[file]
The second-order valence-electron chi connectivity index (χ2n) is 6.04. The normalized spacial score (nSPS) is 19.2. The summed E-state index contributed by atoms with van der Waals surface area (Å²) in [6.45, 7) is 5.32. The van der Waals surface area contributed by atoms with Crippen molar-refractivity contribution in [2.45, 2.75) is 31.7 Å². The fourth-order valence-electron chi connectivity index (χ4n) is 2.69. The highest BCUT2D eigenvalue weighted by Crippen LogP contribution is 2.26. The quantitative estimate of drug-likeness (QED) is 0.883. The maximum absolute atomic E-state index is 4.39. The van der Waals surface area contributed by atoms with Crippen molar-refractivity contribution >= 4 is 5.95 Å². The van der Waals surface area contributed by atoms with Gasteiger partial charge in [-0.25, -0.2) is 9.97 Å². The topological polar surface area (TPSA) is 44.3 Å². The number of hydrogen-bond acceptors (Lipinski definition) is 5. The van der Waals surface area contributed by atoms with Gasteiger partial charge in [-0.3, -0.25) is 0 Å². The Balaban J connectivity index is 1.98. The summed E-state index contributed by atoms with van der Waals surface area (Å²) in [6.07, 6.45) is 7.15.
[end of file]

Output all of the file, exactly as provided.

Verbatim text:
The second-order valence-electron chi connectivity index (χ2n) is 6.04. The normalized spacial score (nSPS) is 19.2. The summed E-state index contributed by atoms with van der Waals surface area (Å²) in [6.45, 7) is 5.32. The van der Waals surface area contributed by atoms with Crippen molar-refractivity contribution in [2.45, 2.75) is 31.7 Å². The fourth-order valence-electron chi connectivity index (χ4n) is 2.69. The highest BCUT2D eigenvalue weighted by Crippen LogP contribution is 2.26. The quantitative estimate of drug-likeness (QED) is 0.883. The maximum absolute atomic E-state index is 4.39. The van der Waals surface area contributed by atoms with Crippen molar-refractivity contribution >= 4 is 5.95 Å². The van der Waals surface area contributed by atoms with Gasteiger partial charge in [-0.25, -0.2) is 9.97 Å². The topological polar surface area (TPSA) is 44.3 Å². The number of hydrogen-bond acceptors (Lipinski definition) is 5. The van der Waals surface area contributed by atoms with Gasteiger partial charge in [-0.3, -0.25) is 0 Å². The Balaban J connectivity index is 1.98. The summed E-state index contributed by atoms with van der Waals surface area (Å²) in [6.07, 6.45) is 7.15.